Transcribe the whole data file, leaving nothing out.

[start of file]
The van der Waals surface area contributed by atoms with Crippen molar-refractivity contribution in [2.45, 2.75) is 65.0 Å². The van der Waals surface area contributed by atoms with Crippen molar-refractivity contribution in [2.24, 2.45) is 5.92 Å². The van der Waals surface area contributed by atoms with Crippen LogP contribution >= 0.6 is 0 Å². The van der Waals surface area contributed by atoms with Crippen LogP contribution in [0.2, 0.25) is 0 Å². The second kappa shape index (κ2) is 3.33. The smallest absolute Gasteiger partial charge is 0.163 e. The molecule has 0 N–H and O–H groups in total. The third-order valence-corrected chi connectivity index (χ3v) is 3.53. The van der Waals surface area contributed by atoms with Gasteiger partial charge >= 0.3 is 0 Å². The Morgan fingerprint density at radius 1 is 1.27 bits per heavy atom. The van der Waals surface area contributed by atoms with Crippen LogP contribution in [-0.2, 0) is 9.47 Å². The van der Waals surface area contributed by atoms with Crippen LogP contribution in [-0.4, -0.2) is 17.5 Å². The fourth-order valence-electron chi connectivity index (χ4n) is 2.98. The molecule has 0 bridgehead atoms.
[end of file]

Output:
The van der Waals surface area contributed by atoms with Crippen molar-refractivity contribution in [2.45, 2.75) is 65.0 Å². The van der Waals surface area contributed by atoms with Crippen molar-refractivity contribution in [2.24, 2.45) is 5.92 Å². The van der Waals surface area contributed by atoms with Crippen LogP contribution >= 0.6 is 0 Å². The van der Waals surface area contributed by atoms with Crippen LogP contribution in [0.2, 0.25) is 0 Å². The second kappa shape index (κ2) is 3.33. The smallest absolute Gasteiger partial charge is 0.163 e. The molecule has 0 N–H and O–H groups in total. The third-order valence-corrected chi connectivity index (χ3v) is 3.53. The van der Waals surface area contributed by atoms with Gasteiger partial charge >= 0.3 is 0 Å². The Morgan fingerprint density at radius 1 is 1.27 bits per heavy atom. The van der Waals surface area contributed by atoms with Crippen LogP contribution in [-0.2, 0) is 9.47 Å². The van der Waals surface area contributed by atoms with Crippen LogP contribution in [-0.4, -0.2) is 17.5 Å². The fourth-order valence-electron chi connectivity index (χ4n) is 2.98. The molecule has 0 bridgehead atoms.